Gelatin is comprised of almost 98% protein, and is rich in amino-acids (organic compounds that combine to form proteins), the foundation of healthy life.

Gelatin can be overdone, however. Some side effects include “unpleasant taste, sensation of heaviness in the stomach, bloating, heartburn, and belching”. According to WebMD, when taking gelatin supplements the following guidelines should be considered,

There’s some evidence that gelatin in doses up to 10 grams daily can be safely used for up to 6 months.

Web md

Personally, we enjoy drinking bone broth on a daily basis as well as adding it to soups, stews, and casseroles, thereby getting our dose of gelatin the tasty way 🙂


Here on the hill, we enjoy at least 1 cup of broth a day. When we are feeling an illness coming on, we increase that to at least 2-3 cups per day.

Hopefully, this has inspired you to give making your own bone broth a try! Already make your own? Join the conversation below and let us know your process!

Love, Light, & Laughter ~

Signature of Suzan from It's My Sustainable Life

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Debbie February 24, 2020 - 3:21 pm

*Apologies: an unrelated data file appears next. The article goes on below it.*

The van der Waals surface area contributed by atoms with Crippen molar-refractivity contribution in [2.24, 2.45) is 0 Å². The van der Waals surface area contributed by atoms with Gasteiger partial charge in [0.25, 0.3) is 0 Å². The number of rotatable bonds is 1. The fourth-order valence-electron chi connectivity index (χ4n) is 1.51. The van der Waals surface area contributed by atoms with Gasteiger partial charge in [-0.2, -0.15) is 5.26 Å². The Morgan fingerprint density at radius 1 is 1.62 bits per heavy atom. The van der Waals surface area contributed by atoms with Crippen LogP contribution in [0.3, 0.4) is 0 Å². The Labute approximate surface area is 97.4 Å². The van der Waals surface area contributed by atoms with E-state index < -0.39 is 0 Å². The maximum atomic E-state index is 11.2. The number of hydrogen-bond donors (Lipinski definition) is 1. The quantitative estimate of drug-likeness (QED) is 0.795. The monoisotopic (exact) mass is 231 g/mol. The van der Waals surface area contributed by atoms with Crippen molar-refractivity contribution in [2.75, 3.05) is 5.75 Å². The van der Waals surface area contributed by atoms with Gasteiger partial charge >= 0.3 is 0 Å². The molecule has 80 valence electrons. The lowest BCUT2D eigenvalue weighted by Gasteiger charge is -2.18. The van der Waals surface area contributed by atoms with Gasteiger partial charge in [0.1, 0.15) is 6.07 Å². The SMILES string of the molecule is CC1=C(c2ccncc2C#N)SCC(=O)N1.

Great in depth info as always! So many benefits of bone broth and you have shared so many tips for successfully making it. Thanks!

One Single Mission - Thrive February 8, 2020 - 2:51 pm

I am always looking for ways to improve my health and wellbeing thank you for this wonderful contribution.

Peggy February 8, 2020 - 2:23 pm

Do you simmer it stovetop or crockpot for 24 hours?

Suzan Ferreira February 9, 2020 - 9:43 pm

Hi Peggy~
I cook mine stovetop and let it brew for a minimum of 24 hours. The same would apply to a crockpot. Instant Pot directions are easy as well. Throw your ingredients in, fill to 2/3 full with water and cook on manual low pressure for 3 hours. Hope that helps! Let me know if you have any further questions and thank you for the read!

Christine Roppel January 8, 2020 - 6:58 pm

Hi! i make bone broth often, but have never added ACV. What ratio or amount would you recommend?
Thank you!

Suzan Ferreira January 11, 2020 - 12:16 pm